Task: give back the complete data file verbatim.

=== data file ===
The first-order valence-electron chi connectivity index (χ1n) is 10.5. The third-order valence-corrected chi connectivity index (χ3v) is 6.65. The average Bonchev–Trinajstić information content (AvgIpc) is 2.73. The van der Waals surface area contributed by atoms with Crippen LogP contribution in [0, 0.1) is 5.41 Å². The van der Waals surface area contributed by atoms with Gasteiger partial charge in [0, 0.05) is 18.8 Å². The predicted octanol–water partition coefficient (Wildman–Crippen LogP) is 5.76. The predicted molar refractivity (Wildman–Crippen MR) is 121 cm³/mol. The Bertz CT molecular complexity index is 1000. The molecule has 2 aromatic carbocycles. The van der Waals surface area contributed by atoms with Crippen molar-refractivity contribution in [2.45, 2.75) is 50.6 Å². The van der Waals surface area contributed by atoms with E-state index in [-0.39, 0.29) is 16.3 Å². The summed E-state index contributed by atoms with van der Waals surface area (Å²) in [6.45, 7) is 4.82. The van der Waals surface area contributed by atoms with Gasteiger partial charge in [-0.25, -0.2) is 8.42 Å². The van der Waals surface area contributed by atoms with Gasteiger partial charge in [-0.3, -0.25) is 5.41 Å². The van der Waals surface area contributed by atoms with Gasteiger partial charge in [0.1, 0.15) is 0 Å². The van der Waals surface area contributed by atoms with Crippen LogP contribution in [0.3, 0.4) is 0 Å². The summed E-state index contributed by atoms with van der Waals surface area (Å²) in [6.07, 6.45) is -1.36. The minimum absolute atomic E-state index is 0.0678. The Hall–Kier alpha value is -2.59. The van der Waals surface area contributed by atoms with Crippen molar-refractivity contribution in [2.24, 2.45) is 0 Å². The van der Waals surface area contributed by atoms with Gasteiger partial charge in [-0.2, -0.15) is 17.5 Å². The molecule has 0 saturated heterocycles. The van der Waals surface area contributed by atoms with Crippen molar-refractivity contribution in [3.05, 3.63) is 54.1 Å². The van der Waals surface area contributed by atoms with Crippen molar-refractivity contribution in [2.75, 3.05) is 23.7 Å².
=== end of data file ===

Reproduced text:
The first-order valence-electron chi connectivity index (χ1n) is 10.5. The third-order valence-corrected chi connectivity index (χ3v) is 6.65. The average Bonchev–Trinajstić information content (AvgIpc) is 2.73. The van der Waals surface area contributed by atoms with Crippen LogP contribution in [0, 0.1) is 5.41 Å². The van der Waals surface area contributed by atoms with Gasteiger partial charge in [0, 0.05) is 18.8 Å². The predicted octanol–water partition coefficient (Wildman–Crippen LogP) is 5.76. The predicted molar refractivity (Wildman–Crippen MR) is 121 cm³/mol. The Bertz CT molecular complexity index is 1000. The molecule has 2 aromatic carbocycles. The van der Waals surface area contributed by atoms with Crippen molar-refractivity contribution in [2.45, 2.75) is 50.6 Å². The van der Waals surface area contributed by atoms with E-state index in [-0.39, 0.29) is 16.3 Å². The summed E-state index contributed by atoms with van der Waals surface area (Å²) in [6.45, 7) is 4.82. The van der Waals surface area contributed by atoms with Gasteiger partial charge in [-0.25, -0.2) is 8.42 Å². The van der Waals surface area contributed by atoms with Gasteiger partial charge in [-0.3, -0.25) is 5.41 Å². The van der Waals surface area contributed by atoms with Gasteiger partial charge in [0.1, 0.15) is 0 Å². The van der Waals surface area contributed by atoms with Crippen LogP contribution in [0.3, 0.4) is 0 Å². The summed E-state index contributed by atoms with van der Waals surface area (Å²) in [6.07, 6.45) is -1.36. The minimum absolute atomic E-state index is 0.0678. The Hall–Kier alpha value is -2.59. The van der Waals surface area contributed by atoms with Crippen molar-refractivity contribution in [2.24, 2.45) is 0 Å². The van der Waals surface area contributed by atoms with Gasteiger partial charge in [-0.2, -0.15) is 17.5 Å². The molecule has 0 saturated heterocycles. The van der Waals surface area contributed by atoms with Crippen molar-refractivity contribution in [3.05, 3.63) is 54.1 Å². The van der Waals surface area contributed by atoms with Crippen molar-refractivity contribution in [2.75, 3.05) is 23.7 Å².